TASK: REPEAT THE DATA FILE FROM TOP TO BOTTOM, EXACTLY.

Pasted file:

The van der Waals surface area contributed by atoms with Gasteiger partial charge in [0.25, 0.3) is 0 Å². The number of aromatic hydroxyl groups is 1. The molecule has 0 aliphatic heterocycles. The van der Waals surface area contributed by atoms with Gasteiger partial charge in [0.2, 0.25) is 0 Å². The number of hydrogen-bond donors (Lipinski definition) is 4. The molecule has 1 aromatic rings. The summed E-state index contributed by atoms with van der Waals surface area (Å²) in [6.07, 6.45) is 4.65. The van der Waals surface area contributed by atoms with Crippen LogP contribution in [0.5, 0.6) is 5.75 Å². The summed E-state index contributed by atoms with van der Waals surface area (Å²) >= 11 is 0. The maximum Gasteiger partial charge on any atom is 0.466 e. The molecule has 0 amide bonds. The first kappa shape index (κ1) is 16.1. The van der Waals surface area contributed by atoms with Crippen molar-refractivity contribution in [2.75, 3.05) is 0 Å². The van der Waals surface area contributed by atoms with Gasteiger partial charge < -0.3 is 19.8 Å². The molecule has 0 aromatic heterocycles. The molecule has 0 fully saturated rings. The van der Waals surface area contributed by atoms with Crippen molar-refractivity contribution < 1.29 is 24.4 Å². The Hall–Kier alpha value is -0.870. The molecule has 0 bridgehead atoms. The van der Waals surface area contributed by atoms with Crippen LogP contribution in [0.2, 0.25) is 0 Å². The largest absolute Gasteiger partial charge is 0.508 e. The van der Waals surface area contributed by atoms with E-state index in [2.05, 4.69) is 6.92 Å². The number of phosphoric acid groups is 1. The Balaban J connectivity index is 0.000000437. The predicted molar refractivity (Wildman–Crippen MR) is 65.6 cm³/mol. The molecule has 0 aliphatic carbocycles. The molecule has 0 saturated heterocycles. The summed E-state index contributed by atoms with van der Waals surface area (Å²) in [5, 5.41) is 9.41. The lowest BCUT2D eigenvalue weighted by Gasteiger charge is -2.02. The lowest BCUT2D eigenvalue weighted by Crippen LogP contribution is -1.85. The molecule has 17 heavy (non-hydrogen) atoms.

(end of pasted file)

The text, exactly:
The van der Waals surface area contributed by atoms with Gasteiger partial charge in [0.25, 0.3) is 0 Å². The number of aromatic hydroxyl groups is 1. The molecule has 0 aliphatic heterocycles. The van der Waals surface area contributed by atoms with Gasteiger partial charge in [0.2, 0.25) is 0 Å². The number of hydrogen-bond donors (Lipinski definition) is 4. The molecule has 1 aromatic rings. The summed E-state index contributed by atoms with van der Waals surface area (Å²) in [6.07, 6.45) is 4.65. The van der Waals surface area contributed by atoms with Crippen LogP contribution in [0.5, 0.6) is 5.75 Å². The summed E-state index contributed by atoms with van der Waals surface area (Å²) >= 11 is 0. The maximum Gasteiger partial charge on any atom is 0.466 e. The molecule has 0 amide bonds. The first kappa shape index (κ1) is 16.1. The van der Waals surface area contributed by atoms with Crippen molar-refractivity contribution in [2.75, 3.05) is 0 Å². The van der Waals surface area contributed by atoms with Gasteiger partial charge < -0.3 is 19.8 Å². The molecule has 0 aromatic heterocycles. The molecule has 0 fully saturated rings. The van der Waals surface area contributed by atoms with Crippen molar-refractivity contribution < 1.29 is 24.4 Å². The Hall–Kier alpha value is -0.870. The molecule has 0 bridgehead atoms. The van der Waals surface area contributed by atoms with Crippen LogP contribution in [0.2, 0.25) is 0 Å². The largest absolute Gasteiger partial charge is 0.508 e. The van der Waals surface area contributed by atoms with E-state index in [2.05, 4.69) is 6.92 Å². The number of phosphoric acid groups is 1. The Balaban J connectivity index is 0.000000437. The predicted molar refractivity (Wildman–Crippen MR) is 65.6 cm³/mol. The molecule has 0 aliphatic carbocycles. The molecule has 0 saturated heterocycles. The summed E-state index contributed by atoms with van der Waals surface area (Å²) in [5, 5.41) is 9.41. The lowest BCUT2D eigenvalue weighted by Gasteiger charge is -2.02. The lowest BCUT2D eigenvalue weighted by Crippen LogP contribution is -1.85. The molecule has 17 heavy (non-hydrogen) atoms.